Monday, September 13, 2010

Learning Styles

Oh Hallelujah!  I thought I had died and gone to Teachery Heaven when I read this quote from a recent article published in the New York Times:
Take the notion that children have specific learning styles, that some are “visual learners” and others are auditory; some are “left-brain” students, others “right-brain.” In a recent review of the relevant research, published in the journal Psychological Science in the Public Interest, a team of psychologists found almost zero support for such ideas. “The contrast between the enormous popularity of the learning-styles approach within education and the lack of credible evidence for its utility is, in our opinion, striking and disturbing,” the researchers concluded.

It was in the article on Good Study Habits, and it called to mind my favorite example of this erroneous thinking (which, by the way, is all through my brand new textbook, reinforcing this (dare I say it?) delusion).

The first year I taught English Comp I had a hot-shot athlete in the back who was trying to transfer to Cal Berkeley on the strength of his water polo moves, or so he said.  His work was barely above a C-level, although I think he was probably capable of more.  That would have required some exertion, which he didn't seem to want to do in an English Class.  But I liked this student, generally.

Near the end of the class, I conferenced with all the students over their research paper.  His was a mess, and that's being polite.  It was full of plagiarized sections, grammatical errors, misspellings and typos and it was basically a giant Cut-and-Paste effort in order to pass (they had to turn in a research paper, or risk failing the class).  I also reviewed his lackluster grades over the term while I had him sitting there.

"Oh," he said.  "Those failing grades on quizzes are easy to explain."  He went on.  "I'm a visual learner, and I just can't seem to learn by listening or reading, or any other way, for that matter."  He leaned back in his chair, the challenge thrown down to a proffie who basically taught by group discussion, and yes, reading and listening.  I looked at him, hoping the perfect repartee would come to mind.

"Might I suggest," I offered, "that you learn a few other strategies?"  He landed the feet of the tipped chair gently on the floor, and we went on with our conference.  It was then that I really truly hated that whole thinking of Learning Styles.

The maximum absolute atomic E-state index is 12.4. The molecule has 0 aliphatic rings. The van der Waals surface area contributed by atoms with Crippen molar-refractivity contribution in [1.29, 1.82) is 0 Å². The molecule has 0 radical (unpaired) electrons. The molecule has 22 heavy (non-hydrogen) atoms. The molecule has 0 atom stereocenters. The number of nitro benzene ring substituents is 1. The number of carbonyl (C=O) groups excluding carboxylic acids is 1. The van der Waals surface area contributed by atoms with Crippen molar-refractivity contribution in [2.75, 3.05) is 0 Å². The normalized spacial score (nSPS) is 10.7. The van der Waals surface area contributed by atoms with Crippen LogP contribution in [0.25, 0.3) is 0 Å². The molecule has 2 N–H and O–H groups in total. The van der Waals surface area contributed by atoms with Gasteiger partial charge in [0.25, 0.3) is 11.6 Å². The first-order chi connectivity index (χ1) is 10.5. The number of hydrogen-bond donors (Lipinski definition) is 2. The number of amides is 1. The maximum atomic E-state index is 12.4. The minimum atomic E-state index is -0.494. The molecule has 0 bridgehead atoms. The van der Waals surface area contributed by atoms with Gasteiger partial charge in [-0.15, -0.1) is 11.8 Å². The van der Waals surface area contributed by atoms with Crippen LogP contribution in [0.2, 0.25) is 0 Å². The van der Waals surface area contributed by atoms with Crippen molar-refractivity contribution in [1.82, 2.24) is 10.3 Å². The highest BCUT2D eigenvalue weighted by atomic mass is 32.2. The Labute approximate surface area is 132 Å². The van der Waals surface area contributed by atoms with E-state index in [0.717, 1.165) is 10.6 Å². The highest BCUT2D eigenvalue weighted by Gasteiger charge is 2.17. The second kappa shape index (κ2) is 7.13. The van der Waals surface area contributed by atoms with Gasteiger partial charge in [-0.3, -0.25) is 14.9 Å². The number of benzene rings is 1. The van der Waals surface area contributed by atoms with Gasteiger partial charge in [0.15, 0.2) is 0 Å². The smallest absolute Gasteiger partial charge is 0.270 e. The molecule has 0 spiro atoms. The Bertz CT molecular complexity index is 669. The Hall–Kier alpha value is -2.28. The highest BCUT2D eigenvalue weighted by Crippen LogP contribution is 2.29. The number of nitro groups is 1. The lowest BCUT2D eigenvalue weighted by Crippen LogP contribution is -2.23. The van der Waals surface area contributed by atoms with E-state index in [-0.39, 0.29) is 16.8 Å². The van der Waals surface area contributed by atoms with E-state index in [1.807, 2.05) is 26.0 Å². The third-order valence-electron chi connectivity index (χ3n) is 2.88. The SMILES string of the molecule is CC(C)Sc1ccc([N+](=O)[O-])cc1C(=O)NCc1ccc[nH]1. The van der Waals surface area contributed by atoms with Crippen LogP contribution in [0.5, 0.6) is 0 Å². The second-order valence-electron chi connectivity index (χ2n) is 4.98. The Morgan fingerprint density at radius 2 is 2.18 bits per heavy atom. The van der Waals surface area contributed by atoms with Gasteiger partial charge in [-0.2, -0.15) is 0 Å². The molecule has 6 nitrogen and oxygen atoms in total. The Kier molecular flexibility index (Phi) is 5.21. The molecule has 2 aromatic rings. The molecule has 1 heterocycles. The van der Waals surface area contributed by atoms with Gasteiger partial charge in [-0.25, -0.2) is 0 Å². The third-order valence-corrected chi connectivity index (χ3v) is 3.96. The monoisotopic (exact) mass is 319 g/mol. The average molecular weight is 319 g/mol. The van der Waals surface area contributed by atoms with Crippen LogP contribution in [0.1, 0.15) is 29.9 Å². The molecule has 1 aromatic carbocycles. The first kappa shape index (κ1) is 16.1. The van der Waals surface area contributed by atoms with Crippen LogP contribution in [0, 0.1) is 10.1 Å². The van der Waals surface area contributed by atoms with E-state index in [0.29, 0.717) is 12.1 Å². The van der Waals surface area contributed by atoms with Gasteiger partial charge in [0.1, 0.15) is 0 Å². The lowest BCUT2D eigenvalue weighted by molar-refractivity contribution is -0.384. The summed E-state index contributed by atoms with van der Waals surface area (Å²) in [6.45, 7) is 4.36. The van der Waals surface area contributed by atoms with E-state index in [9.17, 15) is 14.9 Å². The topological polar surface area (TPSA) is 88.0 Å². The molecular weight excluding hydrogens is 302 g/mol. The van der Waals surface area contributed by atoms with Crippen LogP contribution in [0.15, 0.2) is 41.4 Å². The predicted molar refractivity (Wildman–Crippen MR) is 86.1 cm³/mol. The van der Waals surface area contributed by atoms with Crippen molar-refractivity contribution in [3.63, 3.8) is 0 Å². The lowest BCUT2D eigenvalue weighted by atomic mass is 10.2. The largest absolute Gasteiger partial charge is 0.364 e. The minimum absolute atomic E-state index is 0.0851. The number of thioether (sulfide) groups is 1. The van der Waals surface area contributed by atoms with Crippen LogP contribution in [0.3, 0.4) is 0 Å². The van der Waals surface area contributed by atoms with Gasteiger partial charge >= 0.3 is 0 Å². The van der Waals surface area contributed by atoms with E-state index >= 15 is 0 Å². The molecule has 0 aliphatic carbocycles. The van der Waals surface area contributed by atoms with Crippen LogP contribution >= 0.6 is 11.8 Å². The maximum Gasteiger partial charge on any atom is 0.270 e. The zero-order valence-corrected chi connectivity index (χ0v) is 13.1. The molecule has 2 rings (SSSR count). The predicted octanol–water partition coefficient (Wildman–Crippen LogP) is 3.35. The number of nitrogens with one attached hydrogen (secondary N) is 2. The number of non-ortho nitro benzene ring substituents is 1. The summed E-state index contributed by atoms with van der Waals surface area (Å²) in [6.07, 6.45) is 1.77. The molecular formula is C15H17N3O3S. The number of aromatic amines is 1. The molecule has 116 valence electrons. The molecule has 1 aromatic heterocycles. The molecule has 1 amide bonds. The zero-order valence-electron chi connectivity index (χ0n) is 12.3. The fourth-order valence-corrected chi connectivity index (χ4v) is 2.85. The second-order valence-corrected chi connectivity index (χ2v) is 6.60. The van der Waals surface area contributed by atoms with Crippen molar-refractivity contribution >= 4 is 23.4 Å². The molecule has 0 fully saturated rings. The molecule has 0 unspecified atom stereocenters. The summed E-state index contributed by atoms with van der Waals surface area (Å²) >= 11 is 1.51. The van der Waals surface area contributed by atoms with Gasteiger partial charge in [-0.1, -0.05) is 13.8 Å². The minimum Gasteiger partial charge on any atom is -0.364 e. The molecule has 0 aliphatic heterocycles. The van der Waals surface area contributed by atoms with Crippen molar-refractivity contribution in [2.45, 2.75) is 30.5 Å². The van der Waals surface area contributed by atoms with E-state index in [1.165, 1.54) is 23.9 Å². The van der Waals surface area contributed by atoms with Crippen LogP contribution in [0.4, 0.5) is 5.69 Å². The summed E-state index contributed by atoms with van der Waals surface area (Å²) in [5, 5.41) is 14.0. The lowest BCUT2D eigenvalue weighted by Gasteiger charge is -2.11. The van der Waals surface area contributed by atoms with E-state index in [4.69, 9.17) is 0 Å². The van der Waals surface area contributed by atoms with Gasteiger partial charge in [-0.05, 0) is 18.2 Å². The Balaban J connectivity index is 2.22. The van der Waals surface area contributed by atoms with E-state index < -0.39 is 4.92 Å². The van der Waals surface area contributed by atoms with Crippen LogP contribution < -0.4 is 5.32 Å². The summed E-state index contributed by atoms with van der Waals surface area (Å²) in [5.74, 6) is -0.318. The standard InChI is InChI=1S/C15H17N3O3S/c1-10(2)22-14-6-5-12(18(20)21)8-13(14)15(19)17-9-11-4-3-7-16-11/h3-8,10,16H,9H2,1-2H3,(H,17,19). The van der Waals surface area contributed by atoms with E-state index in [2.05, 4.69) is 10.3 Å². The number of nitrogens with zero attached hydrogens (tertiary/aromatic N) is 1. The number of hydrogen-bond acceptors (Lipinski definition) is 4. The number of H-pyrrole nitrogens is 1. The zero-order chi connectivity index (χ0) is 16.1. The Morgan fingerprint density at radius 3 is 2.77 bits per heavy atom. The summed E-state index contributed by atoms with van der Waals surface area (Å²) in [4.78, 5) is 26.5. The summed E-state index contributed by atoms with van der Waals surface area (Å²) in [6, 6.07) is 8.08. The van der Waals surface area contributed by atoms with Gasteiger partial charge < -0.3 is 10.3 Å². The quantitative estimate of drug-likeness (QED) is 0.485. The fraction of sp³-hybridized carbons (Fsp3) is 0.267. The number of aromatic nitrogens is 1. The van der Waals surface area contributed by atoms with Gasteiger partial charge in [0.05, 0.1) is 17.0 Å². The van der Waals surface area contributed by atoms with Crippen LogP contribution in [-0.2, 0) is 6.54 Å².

I remember getting the first of these memos from one of children's teachers.  [On a side note, I feel like some of my children got caught in a lot of the Hocus Pocus of failed teaching strategies of the last decade such as Whole Language, Group Algebra, etc.] In order to help this child--a so-called kinesthetic learner--we made pudding and wrote out the spelling words out in pudding.  We also broke spaghetti into small pieces and created words.  I had them write the words on my back with their finger, tracing the shapes as I tried to cook dinner.  We were all drinking the Koolaid, I think.

Nice to know there's no basis for any of this.  Go and read the article--it's really about studying styles and can be helpful for all those parents of my grandchildren out there, as well as any other classroom teacher.

3 comments:

barbara said...

Would that all teachers were as concerned as you. And would that all parents were as interested in helping their children succeed as you were.
Love, Mom

Lisa said...

Say it ain't so! I think being a kinesthetic learner is a huge part of my identity. Oh the problems of Lore.

Artax said...

Interesting article. I may want to post it for my students' perusal. Makes lots of sense.

And your response to the student sounds perfect. I have students occasionally tell me that they are visual learners, and they need to see a graph. Or they are ? algebraic learners? And need to manipulate equations. And both types of students will fail if they cannot learn relate both these concepts, as well as words and numbers, to each other. My guess: The student who says they prefer one thing over the other has found that their learning increases when both are available.

But it's nice to know there is evidence for this.